Bruce Journagan, CAN DO spokesperson, reads a copy of the Constitution in his home. (Staff writer: Marlena Hartz)
By Marlena Hartz: CNJ staff writer
The Constitution is in Bruce Journagan’s back pocket. It isn’t always there, but he does try to keep a copy nearby — sometimes in a pocket, sometimes on his end table, sometimes near his computer.
He ordered 30 copies of the document for distribution at the first meeting of the Constitutional Activism Network for Democratic Objectives, or CAN DO.
Journagan is the spokesperson for the fledgling group.
Though his desk is littered with articles he plans to hand out at the first meeting, Journagan is reluctant to call himself the founder. The Clovis native is reluctant also to be labeled a political person. He is a democrat, but votes according to the “man not the party,” he said.
The impetus for the formation of the grassroots, non-partisan organization is worry over the course of the nation, and what Journagan perceives as the dwindling power of the Constitution.
“The Constitution is the one thing that has stood between the American people and tyranny ever since it was adopted over 200 years ago,” Journagan, 47, said.
The passing of the Patriot Act in 2001 was a “wake-up call,” Journagan said. For the aspiring screenwriter and Eastern New Mexico University graduate, the act represents a deep constitutional trespass.
The Patriot Act was drafted after 9/11 and exists to “deter and punish terrorist acts in the United States and around the world, to enhance law enforcement investigatory tools, and for other purposes,” according to a copy of the act posted on a Web site.
Civil rights organizations have since objected to various sections of the act. Among the most controversial is one that allows the government to search an individual’s library, financial, rental, church, phone and other records without that individual’s consent or knowledge.
“We used to have what you would call due process. … This kind of legislation and the Supreme Court rulings we’ve been getting remind me of Hitler’s rise to power,” Journagan said.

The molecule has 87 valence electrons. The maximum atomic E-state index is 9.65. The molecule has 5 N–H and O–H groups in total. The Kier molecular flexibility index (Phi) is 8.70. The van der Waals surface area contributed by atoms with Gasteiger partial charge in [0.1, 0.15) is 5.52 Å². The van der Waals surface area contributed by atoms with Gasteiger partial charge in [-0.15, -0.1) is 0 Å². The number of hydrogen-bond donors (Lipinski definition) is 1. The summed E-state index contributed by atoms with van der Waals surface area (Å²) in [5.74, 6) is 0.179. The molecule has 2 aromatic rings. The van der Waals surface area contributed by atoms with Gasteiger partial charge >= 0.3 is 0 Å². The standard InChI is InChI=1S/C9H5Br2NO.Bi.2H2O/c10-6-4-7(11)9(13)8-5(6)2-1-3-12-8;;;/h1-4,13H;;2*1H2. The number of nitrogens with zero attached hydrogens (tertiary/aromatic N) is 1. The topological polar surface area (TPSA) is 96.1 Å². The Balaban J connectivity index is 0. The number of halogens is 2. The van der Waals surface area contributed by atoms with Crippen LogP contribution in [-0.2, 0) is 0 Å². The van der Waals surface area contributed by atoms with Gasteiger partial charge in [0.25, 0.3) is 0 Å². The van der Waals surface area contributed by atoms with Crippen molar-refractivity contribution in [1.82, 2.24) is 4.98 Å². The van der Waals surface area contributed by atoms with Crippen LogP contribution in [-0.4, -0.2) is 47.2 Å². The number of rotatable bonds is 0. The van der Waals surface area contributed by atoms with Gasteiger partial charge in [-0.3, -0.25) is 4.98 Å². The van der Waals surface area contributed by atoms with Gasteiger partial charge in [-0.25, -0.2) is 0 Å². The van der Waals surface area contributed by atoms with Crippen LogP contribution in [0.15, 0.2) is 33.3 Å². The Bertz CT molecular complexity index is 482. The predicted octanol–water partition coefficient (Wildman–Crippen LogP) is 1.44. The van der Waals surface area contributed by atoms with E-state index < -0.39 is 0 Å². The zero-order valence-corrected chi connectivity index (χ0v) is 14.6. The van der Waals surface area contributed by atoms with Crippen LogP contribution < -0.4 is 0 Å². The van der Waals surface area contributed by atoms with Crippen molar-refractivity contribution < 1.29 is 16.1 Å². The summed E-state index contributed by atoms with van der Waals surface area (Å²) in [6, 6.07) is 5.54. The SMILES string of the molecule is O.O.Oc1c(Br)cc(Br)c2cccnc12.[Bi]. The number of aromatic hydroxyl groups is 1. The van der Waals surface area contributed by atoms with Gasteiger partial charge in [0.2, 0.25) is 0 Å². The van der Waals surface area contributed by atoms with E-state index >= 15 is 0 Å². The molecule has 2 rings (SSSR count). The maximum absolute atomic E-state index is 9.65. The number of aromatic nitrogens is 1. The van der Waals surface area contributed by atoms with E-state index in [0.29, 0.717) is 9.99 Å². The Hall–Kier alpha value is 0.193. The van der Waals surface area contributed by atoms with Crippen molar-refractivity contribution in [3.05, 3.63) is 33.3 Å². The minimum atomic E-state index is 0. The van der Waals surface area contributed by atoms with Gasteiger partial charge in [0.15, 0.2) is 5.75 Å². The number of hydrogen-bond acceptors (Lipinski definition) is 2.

Journagan’s list goes on: Fifteen homes were seized earlier this year when the Supreme Court ruled (in Kelo vs. City of New London in New London, Conn.) the land should be given to a private company for the construction of a river-front economic center. It left many states and citizens scrambling to define eminent domain, a rule set up by the government many argue, not for private gain but for projects, such as the construction of a road or a library, that chiefly benefit the public.
Furthermore, Journagan — who, according to neighbor Tony Heiman, is “constantly in the books or on the computer researching things of interest” — alleges the Supreme Court is more and more looking abroad to make decisions here in the states.
His allegations and worries are valid, according Fred Van Soelen, a Clovis Community College political science instructor and a city commissioner. A nationwide backlash against the deterioration of private property rights was ignited after the Kelo decision, Van Soelen said.
“They’ve (CAN DO) got an issue that resonates with a lot of people,” Van Soelen said.
Rube Render, chairman of the Curry County Republican Party, doesn’t agree with the Kelo decision, either. Although Render isn’t alarmed by the Patriot Act — until recently, Render said, a list of past readers was printed on the inside flap of every book — he is concerned by the effect of globalism on the Constitution.
“The Supreme Court has a tendency to view other judicial decisions from outside the country in making decisions for inside this country. I believe the Supreme Court needs to look to the Constitution rather than to Europe (when making decisions),” Render said.
Whether or not Journagan’s efforts will pay off no one knows for sure.
He said six of his friends are already committed CAN DO members, but he communicates with many of them only through e-mail. He isn’t worried about not having enough material to pass out during the first meeting; he is more concerned that he has prepared too much.
His faith in the Constitution, nontheless, cannot be shaken.
“It was an astounding occurrence in human history that so many geniuses were all collected together and were able to hash out the most advanced form of government that has ever existed. Ideas like that don’t come along every 200 years; they don’t come along every 500 years,” Journagan said.
And that touches upon another of his objectives — gathering together like-minded individuals.
“I am hoping that the stimulus of talking with others who are of like mind will spark creativity. I don’t expect to be the answer man, but I feel that if you empower people and get them to think outside the box they can come up with all sorts of ideas,” Journagan said. “There are a lot of people out there concerned (about these issues), but they feel like they are alone.”
• CAN DO will meet at 7 p.m. in the Clovis-Carver Library on Thursday, Oct. 20.
• To contact Journagan, e-mail him at email@example.com
• A copy of the Constitution can be read at www.law.cornell.edu/constitution/ constitution.overview.html